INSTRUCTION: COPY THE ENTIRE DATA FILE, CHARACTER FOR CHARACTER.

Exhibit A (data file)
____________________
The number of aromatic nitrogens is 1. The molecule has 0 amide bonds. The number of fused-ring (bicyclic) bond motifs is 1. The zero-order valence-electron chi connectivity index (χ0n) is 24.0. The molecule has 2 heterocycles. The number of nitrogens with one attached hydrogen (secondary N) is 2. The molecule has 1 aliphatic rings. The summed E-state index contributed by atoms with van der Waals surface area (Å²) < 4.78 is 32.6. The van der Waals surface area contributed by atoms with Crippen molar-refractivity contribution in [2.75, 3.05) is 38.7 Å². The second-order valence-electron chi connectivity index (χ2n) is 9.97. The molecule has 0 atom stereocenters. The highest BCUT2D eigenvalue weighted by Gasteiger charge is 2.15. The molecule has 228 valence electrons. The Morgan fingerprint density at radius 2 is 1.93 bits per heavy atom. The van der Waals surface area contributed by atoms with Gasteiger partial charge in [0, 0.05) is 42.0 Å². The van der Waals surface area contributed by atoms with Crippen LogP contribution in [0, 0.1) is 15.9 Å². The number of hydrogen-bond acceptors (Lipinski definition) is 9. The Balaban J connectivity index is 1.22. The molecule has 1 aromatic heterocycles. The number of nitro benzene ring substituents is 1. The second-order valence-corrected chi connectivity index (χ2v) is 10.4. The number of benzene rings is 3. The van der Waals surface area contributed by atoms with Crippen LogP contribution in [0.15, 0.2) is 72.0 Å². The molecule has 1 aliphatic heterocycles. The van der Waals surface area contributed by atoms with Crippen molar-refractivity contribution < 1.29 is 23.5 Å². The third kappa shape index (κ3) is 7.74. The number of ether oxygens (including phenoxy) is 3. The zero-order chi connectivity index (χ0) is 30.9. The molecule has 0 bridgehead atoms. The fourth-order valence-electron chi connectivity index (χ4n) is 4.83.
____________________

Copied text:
The number of aromatic nitrogens is 1. The molecule has 0 amide bonds. The number of fused-ring (bicyclic) bond motifs is 1. The zero-order valence-electron chi connectivity index (χ0n) is 24.0. The molecule has 2 heterocycles. The number of nitrogens with one attached hydrogen (secondary N) is 2. The molecule has 1 aliphatic rings. The summed E-state index contributed by atoms with van der Waals surface area (Å²) < 4.78 is 32.6. The van der Waals surface area contributed by atoms with Crippen molar-refractivity contribution in [2.75, 3.05) is 38.7 Å². The second-order valence-electron chi connectivity index (χ2n) is 9.97. The molecule has 0 atom stereocenters. The highest BCUT2D eigenvalue weighted by Gasteiger charge is 2.15. The molecule has 228 valence electrons. The Morgan fingerprint density at radius 2 is 1.93 bits per heavy atom. The van der Waals surface area contributed by atoms with Gasteiger partial charge in [0, 0.05) is 42.0 Å². The van der Waals surface area contributed by atoms with Crippen LogP contribution in [0, 0.1) is 15.9 Å². The number of hydrogen-bond acceptors (Lipinski definition) is 9. The Balaban J connectivity index is 1.22. The molecule has 1 aromatic heterocycles. The number of nitro benzene ring substituents is 1. The second-order valence-corrected chi connectivity index (χ2v) is 10.4. The number of benzene rings is 3. The van der Waals surface area contributed by atoms with Crippen LogP contribution in [0.15, 0.2) is 72.0 Å². The molecule has 1 aliphatic heterocycles. The van der Waals surface area contributed by atoms with Crippen molar-refractivity contribution < 1.29 is 23.5 Å². The third kappa shape index (κ3) is 7.74. The number of ether oxygens (including phenoxy) is 3. The zero-order chi connectivity index (χ0) is 30.9. The molecule has 0 bridgehead atoms. The fourth-order valence-electron chi connectivity index (χ4n) is 4.83.